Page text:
By Sofie Laguna
Edited by Sophie Cunningham
When I was choosing the setting for my novel, The Choke, I was interested in a rural area somewhere on the Murray River.
I knew nature was going to be important to my central character, ten-year-old Justine Lee. I learned that Barmah, just north of the border with NSW, and only 230 km’s from Melbourne, was near the biggest red gum forest in the world. I was intrigued as I looked at images of the red gums growing in the floodplains of the Barmah National Forest. I read about the Barmah Choke – a place in the Murray where the banks come closer, flooding at certain points in the year, contributing to the wetlands environment. I liked those words – Barmah and Choke and the way they sat together – the first so round, lifting at the final vowel, and the second so tight, hemmed in by biting consonants. The words seemed to contradict each other.
The first time I visited Barmah I chose to stay in a hotel in Echuca, about 30 km away. Echuca is a busy tourist town and I thought I might feel safer staying there. Echuca is an Aboriginal word for ‘Meeting of the Waters’; It sits at the junction between the Goulburn, Campaspe and Murray rivers and was once a thriving port town. When I arrived in Echuca I parked the car near the Echuca-Moama Bridge and walked across, stopping halfway to look at the Murray flowing below, wide and brown. Moama was in NSW and Echuca was in Victoria – the river was the boundary. In my novel The Choke my protagonist, Justine, is intrigued by this flowing boundary, by the persistent nature of water, and the trees that continue to grow in it.
The next day as I drove along the Sandridge Trail that ran from the Barmah Hotel to the river I saw emus from my car, pecking the dirt at the side of the road, lifting their knees high. I felt far away from my own family, and immersed in the world of my book. Every detail in nature seemed to feed into my story. I drove into the campsite on the widest part of the Murray and looked at the trees. I got out of the car and put my hands against their trunks, the bark to my cheek. I have always found trees a great comfort. As I walked along the edge of the river I thought about the characters in my story. I wondered what kind of future Justine might have, I pictured her face, her pale freckles, her hair like straw, the way she tried to hide her bucked teeth with her half-closed smile. I looked across the water at the thick reeds and saw her pushing her way through, pursued by her brothers. I imagined the siblings bursting from the reeds, laughing and diving into the water.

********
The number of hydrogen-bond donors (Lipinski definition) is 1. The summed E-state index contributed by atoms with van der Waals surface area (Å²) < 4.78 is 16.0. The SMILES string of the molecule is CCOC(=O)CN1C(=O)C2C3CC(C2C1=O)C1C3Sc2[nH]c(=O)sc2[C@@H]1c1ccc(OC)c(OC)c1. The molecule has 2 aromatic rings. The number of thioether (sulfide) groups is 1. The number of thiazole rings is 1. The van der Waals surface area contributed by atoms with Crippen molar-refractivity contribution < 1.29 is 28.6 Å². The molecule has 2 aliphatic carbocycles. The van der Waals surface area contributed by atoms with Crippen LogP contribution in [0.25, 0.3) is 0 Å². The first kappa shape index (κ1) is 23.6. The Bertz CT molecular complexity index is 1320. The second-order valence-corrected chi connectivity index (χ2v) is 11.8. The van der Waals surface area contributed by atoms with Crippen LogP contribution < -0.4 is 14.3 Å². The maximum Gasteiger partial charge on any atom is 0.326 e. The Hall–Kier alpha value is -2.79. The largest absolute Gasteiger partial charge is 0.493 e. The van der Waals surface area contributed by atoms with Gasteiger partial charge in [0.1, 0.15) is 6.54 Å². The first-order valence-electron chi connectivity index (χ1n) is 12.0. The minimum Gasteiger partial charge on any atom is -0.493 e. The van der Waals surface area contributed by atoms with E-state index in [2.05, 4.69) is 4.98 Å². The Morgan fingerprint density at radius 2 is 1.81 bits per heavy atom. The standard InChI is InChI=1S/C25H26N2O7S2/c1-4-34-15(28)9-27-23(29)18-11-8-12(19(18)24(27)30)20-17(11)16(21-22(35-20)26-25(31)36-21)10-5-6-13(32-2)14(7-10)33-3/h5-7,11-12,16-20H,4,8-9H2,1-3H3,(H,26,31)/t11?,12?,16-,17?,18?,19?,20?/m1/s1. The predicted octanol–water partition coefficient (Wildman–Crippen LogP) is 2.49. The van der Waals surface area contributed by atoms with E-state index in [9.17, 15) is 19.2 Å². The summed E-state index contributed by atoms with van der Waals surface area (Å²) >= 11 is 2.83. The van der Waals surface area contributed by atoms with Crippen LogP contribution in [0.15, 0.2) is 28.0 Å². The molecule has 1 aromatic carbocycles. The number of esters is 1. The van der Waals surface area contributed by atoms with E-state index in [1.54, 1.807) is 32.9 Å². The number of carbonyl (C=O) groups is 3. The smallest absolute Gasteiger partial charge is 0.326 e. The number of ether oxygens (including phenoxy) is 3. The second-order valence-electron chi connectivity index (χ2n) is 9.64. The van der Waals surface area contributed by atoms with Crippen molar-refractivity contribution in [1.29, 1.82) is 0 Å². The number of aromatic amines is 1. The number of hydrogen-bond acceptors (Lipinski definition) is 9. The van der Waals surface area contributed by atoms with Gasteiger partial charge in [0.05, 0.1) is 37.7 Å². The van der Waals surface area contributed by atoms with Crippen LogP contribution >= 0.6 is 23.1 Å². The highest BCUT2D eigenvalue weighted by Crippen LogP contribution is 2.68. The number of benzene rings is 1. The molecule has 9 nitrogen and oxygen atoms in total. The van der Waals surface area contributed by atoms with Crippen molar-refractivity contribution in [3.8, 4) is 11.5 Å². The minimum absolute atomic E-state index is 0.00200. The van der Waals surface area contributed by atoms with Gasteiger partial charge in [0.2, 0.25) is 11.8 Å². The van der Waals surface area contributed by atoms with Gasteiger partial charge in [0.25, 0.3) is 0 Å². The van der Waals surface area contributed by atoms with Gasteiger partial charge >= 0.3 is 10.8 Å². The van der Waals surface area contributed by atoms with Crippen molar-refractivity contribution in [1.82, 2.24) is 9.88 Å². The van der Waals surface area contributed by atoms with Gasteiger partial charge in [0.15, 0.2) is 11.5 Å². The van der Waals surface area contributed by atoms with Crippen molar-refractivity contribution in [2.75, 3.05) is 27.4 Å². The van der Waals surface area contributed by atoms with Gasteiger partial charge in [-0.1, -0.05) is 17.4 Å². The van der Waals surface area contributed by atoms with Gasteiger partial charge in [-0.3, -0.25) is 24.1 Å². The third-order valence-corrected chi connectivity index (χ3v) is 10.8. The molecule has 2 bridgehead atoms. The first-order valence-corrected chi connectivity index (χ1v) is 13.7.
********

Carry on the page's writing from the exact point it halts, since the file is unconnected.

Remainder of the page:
It was beautiful there by the Murray, but I felt ghosts too. I didn’t know if they belonged to the lives of my characters, or to the mystery of the river itself. I heard unsettling whispers of something I couldn’t name. The twisted bulging gums were silent, but seemed to be speaking.
If you are very still you can hear trees speaking. I have never tried to find words for it before – I only know if I am really still, and look at the branches, I can feel the trees speaking. They don’t care for us and they do care at the same time. They are impartial but at the same time they seem to bear witness. These red gums became so important to my central character – Justine builds shelters from their branches. She hides there, feeling safe and protected. But she also imagines figures trapped inside the trunks, pressing at the bark from the inside. Sometimes she imagines she is the tree itself, or the river, or a cockatoo. At critical moments, when the stresses in her life are overwhelming, she can choose.
Just over a year into the novel’s development I was invited to speak alongside Rosalie Hamm at Echuca Library for the 2016 International Women’s Day. I was pleased to be invited, and to have an opportunity to stay close to the Murray again. On March 7, a few days before my visit to the library, I heard the news that a woman in her 20s drowned her youngest son in the Murray River, in Moama. He was five years old. The woman had tried to drown her oldest son first, but he had escaped, after being mauled by a frantic dog. It was then that the mother attacked her youngest son. The news distressed me – I didn’t know how to think about, or how to let it go. I kept thinking of the boys, their experience of those moments.
Justine lived in Moama for a while, before her mother left. She has a single memory.
I only lived in one other place. Moama, when Mum and Dad were together. Dad had a barbecue against the wall, close to the window. He was drinking from a can of beer and waiting for the barbecue to get hot enough for the sausages. Suddenly the glass of the window behind the barbecue shattered. I watched as a spider’s web of cracks spread from the centre. Mum screamed. I ran towards her, scared of the glass. She kept screaming. She didn’t stop.
Dad said, ‘You fucken better.’
It wasn’t long after that she was gone.
When I arrived in Echuca, just a bridge away from Moama – on the afternoon of International Women’s Day there was no time to think about the crime – I was due to speak at the library. Rosalie spoke about her book, The Dressmaker, about the ways her country upbringing had made her strong and capable. She described the special relationship she shared with her childhood friend, Sue Maslin, who would go on to produce the film of The Dressmaker. Her talk was warm and engaging and positive. I spoke about how I came to write my novel The Eye of the Sheep, how like acting is writing, how joyful is the immersion into character either on stage, or on the pages of a book.